The “great replacement” is a conspiracy theory that states that people of color are trying to replace white populations. The conspiracy has been popular on the far right for some time, but now it’s making its way into mainstream GOP talking points. Nikki Ramirez is a researcher at Media Matters For America. This is an opinion column. The thoughts expressed are those of the author. The belief that immigrants arrive in the United States with the intent to “steal” has been ubiquitous in right-wing politics for decades: Immigrants have been accused of stealing jobs, stealing tax dollars, and stealing benefits. But lately, some of the GOP’s most stalwart voices have drummed up a more explicit accusation that immigrants are here to steal the very essence of America and replace it with something foreign — an idea plucked directly from far-right-wing media. The white nationalist “great replacement” conspiracy theory was popularized by French writer Renaud Camus in his 2012 book Le Grand Remplacement. Often intermingled with a “white genocide” conspiracy theory, it proposes that a variety of factors, such as an influx of nonwhite immigrants, multiculturalism, and falling birthrates among white Europeans, will result in white populations losing their position as the dominant demographic. The conspiracy theory creates a dangerous dynamic in which believers view immigrants and non-white citizens as an existential threat to their communities. And the theory is not a purely academic endeavor; it seeks to mobilize believers into action against their supposed “replacement.” This mobilization manifests itself in various ways, including political activism against immigration, efforts to encourage white women to have more children to bolster demographic growth, and, in an extreme form, deadly violence against immigrants and communities of color. The theory has reared its head in violent outbursts such as the murder of 51 people at the Al Noor mosque and Linwood Islamic Center in Christchurch, New Zealand, the killing of more than 20 mostly Hispanic shoppers in El Paso, Texas, and the screams of angry young men who shouted “Jews will not replace us; you will not replace us” at the August 2017 Unite the Right rally in Charlottesville, Virginia, where anti-racist demonstrator Heather Heyer was murdered by neo-Nazi James Fields Jr. Field’s online behavior before Unite the Right indicates support for Nazi ideology and white racial purity.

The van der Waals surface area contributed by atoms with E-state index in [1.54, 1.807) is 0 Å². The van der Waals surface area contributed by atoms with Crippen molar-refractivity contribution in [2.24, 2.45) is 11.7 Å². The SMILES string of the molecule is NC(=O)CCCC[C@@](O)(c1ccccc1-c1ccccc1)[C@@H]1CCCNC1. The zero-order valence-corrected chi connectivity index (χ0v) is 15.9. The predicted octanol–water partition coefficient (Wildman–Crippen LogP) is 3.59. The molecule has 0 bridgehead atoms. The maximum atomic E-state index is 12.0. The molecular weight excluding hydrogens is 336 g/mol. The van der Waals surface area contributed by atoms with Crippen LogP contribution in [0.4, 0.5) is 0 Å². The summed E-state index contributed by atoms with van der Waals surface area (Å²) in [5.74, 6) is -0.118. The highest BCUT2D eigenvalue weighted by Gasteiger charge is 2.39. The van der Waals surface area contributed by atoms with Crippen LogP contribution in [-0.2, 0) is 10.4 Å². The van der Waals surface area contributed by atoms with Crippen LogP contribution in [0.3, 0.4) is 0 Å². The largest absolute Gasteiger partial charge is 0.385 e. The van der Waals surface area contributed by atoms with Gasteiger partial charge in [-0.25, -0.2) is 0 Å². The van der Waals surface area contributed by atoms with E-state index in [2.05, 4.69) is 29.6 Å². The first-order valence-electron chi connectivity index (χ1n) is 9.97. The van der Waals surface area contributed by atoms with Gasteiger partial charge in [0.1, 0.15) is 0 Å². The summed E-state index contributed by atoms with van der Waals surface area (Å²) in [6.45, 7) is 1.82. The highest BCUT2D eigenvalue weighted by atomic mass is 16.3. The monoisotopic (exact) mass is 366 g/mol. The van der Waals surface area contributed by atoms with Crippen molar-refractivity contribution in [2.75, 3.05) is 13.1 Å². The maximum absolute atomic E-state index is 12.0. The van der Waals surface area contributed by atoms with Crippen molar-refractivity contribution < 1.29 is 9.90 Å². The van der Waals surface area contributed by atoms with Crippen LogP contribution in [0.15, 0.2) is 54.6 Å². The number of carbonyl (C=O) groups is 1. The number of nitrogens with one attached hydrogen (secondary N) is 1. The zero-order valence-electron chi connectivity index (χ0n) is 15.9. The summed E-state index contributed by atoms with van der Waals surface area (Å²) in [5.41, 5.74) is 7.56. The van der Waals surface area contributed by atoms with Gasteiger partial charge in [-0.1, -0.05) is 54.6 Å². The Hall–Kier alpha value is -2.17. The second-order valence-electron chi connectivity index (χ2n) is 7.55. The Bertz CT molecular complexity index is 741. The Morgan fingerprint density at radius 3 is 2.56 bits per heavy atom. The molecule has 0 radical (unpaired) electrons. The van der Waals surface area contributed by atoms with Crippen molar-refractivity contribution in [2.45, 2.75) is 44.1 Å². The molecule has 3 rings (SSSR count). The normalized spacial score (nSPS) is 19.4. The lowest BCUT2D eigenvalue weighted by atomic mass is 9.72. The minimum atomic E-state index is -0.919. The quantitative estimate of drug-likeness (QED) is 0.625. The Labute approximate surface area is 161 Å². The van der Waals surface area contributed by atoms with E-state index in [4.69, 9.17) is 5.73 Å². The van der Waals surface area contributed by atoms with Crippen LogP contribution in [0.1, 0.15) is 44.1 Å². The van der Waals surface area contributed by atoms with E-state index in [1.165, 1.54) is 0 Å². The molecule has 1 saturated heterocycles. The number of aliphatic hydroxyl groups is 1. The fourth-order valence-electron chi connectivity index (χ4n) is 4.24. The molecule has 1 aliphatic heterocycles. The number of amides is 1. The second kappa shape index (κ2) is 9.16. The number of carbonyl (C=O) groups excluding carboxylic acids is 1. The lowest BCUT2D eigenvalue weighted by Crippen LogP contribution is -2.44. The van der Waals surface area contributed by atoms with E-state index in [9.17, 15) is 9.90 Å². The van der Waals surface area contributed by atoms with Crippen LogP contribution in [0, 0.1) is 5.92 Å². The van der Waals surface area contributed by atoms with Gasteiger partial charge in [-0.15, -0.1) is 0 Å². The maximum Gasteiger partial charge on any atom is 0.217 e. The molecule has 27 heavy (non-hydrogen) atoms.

via businessinsider: A racist conspiracy theory called the ‘great replacement’ has made its way from far-right media to the GOP